Government warns EHIC may not be valid in event of no-deal Brexit
- Credit: Archant
The European Health Insurance Card (EHIC) 'may not be valid' in the event of a no-deal Brexit, the government has admitted.
The card allows Brits abroad in EU countries to receive medical treatment free or at a reduced cost if they fall ill or have an accident.
But late last night the Department of Health and Social Care (DoH) was forced to issue new guidance saying that may no longer be the case if Britain crashes out of the EU on March 29 without a deal.
It said: 'Travellers who intend to use their European Health Insurance Card (EHIC) must check what the arrangement is with the specific country they are visiting as the card may not be valid,' adding the new advice also applied to students studying in the EU.
In addition, it said Brits should follow current advice from the government which recommends travellers take out separate travel insurance to cover any healthcare requirements needed in any country within the EU.
You may also want to watch:
This was particularly advisable for travellers with a pre-existing or long-term health condition, it said.
The DoH said citizens living outside the UK were encouraged to register for healthcare access in the EU/EEA country in which they live in.
- 1 The greatest failure of government in our lifetime
- 2 The bigot we should have called out on day one
- 3 James O'Brien schools Brexiteer who refuses to accept new EU-UK trade rules
- 4 Matt Hancock praises free school meals before being reminded he voted against them
- 5 Nigel Farage launches new party in Scotland to promote 'positive case for the Union'
- 6 Keir Starmer got it right with vote on Brexit deal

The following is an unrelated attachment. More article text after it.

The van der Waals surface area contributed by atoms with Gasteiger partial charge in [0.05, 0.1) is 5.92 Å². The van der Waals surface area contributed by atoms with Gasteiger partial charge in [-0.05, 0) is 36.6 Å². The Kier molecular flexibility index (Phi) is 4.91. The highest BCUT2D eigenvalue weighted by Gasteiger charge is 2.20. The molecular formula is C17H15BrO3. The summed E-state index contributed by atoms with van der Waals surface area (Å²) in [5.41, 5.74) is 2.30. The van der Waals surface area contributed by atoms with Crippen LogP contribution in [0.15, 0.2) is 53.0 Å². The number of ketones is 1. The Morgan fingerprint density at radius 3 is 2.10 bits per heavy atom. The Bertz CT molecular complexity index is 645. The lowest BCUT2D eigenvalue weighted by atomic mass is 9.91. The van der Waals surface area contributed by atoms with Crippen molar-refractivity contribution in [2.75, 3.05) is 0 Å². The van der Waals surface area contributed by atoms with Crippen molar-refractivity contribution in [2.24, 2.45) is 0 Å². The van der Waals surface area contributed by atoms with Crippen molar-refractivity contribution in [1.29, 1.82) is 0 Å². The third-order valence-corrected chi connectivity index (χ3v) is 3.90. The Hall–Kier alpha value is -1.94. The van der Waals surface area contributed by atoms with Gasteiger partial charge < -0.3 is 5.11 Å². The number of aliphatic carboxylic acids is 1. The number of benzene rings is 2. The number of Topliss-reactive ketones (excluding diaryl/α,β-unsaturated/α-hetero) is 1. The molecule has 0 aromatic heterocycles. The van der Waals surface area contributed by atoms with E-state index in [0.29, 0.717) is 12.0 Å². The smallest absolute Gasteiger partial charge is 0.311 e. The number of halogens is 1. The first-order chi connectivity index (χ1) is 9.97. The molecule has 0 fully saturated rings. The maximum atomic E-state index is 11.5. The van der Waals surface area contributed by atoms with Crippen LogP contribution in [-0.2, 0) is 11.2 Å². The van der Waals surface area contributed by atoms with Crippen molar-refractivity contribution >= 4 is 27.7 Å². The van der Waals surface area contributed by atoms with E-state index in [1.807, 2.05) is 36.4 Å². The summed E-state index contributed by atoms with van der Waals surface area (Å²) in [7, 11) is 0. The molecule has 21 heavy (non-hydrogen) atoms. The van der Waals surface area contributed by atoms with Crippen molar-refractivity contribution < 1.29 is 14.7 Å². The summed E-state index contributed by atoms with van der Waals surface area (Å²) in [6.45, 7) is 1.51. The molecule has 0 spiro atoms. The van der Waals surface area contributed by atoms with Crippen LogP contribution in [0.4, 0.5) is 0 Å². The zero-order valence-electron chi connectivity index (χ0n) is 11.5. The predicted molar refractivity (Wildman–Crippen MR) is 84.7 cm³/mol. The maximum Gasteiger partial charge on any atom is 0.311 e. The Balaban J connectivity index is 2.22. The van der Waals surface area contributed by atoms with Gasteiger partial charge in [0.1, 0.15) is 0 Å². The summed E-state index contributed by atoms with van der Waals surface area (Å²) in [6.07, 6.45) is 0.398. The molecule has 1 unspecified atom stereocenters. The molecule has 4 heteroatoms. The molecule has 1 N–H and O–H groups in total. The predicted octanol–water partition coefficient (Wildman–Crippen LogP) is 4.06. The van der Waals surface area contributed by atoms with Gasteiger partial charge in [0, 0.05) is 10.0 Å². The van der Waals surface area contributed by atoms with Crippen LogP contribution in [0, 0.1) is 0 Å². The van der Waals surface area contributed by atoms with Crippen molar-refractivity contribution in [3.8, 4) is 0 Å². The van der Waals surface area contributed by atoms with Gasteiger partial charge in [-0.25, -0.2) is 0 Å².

- 7 The polling that signals the plight of the Union
- 8 Brexiteer MP ridiculed after calling for free movement of goods between GB and NI
- 9 Scottish fishing boats ditch UK waters for Denmark to escape Brexit red tape
- 10 PMQs Review: The one where the speaker finally snapped
'Some residents may need to be a long-term resident or pay social security contributions to access free or discounted healthcare,' said the department.
'If a resident is in the process of applying for residency, the advice suggests individuals take out separate health insurance.
'Until further agreements are reached between the UK and individual EU member states, the government advises UK citizens to follow this latest guidance to ensure they are fully prepared for any unexpected healthcare requirements overseas.'
Labour MP and GP Dr Paul Williams, a supporter of the anti-Brexit campaign group Best for Britain, said: 'Health care on holiday is not guaranteed under Brexit.
'This is a benefit we currently have that we might lose.
'In the absence of an agreement on future relations that covers this topic, the rights currently enjoyed by 27m UK citizens, thanks to the EHIC, could cease after Brexit.
'We are facing a potential emergency situation for millions of people who need vital healthcare.'
Become a Supporter
The New European is proud of its journalism and we hope you are proud of it too. We believe our voice is important - both in representing the pro-EU perspective and also to help rebalance the right wing extremes of much of the UK national press. If you value what we are doing, you can help us by making a contribution to the cost of our journalism.